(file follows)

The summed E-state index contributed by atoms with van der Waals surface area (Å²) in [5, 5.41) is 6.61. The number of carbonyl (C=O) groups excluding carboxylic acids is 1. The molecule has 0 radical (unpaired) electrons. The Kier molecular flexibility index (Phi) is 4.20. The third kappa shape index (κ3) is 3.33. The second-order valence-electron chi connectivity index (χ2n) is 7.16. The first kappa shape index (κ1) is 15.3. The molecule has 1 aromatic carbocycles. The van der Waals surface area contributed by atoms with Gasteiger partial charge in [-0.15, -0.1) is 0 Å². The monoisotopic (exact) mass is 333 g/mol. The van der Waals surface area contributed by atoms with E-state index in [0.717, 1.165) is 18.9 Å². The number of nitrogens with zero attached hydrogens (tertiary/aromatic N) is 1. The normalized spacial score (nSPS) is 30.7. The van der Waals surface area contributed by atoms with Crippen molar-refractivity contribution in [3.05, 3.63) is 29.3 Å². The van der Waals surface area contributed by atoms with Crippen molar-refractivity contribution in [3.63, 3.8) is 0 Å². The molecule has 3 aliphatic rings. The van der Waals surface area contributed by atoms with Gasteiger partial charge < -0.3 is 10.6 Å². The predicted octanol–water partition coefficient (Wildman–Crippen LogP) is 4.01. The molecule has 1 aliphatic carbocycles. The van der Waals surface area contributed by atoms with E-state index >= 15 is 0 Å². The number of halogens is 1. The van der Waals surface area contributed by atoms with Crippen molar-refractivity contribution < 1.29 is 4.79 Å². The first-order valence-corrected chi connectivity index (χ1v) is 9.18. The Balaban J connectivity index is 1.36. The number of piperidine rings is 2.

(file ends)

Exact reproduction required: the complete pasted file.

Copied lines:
The summed E-state index contributed by atoms with van der Waals surface area (Å²) in [5, 5.41) is 6.61. The number of carbonyl (C=O) groups excluding carboxylic acids is 1. The molecule has 0 radical (unpaired) electrons. The Kier molecular flexibility index (Phi) is 4.20. The third kappa shape index (κ3) is 3.33. The second-order valence-electron chi connectivity index (χ2n) is 7.16. The first kappa shape index (κ1) is 15.3. The molecule has 1 aromatic carbocycles. The van der Waals surface area contributed by atoms with Gasteiger partial charge in [-0.15, -0.1) is 0 Å². The monoisotopic (exact) mass is 333 g/mol. The van der Waals surface area contributed by atoms with E-state index in [0.717, 1.165) is 18.9 Å². The number of nitrogens with zero attached hydrogens (tertiary/aromatic N) is 1. The normalized spacial score (nSPS) is 30.7. The van der Waals surface area contributed by atoms with Crippen molar-refractivity contribution in [3.05, 3.63) is 29.3 Å². The van der Waals surface area contributed by atoms with Crippen molar-refractivity contribution in [3.63, 3.8) is 0 Å². The molecule has 3 aliphatic rings. The van der Waals surface area contributed by atoms with Gasteiger partial charge < -0.3 is 10.6 Å². The predicted octanol–water partition coefficient (Wildman–Crippen LogP) is 4.01. The molecule has 1 aliphatic carbocycles. The van der Waals surface area contributed by atoms with E-state index >= 15 is 0 Å². The number of halogens is 1. The van der Waals surface area contributed by atoms with Crippen molar-refractivity contribution < 1.29 is 4.79 Å². The first-order valence-corrected chi connectivity index (χ1v) is 9.18. The Balaban J connectivity index is 1.36. The number of piperidine rings is 2.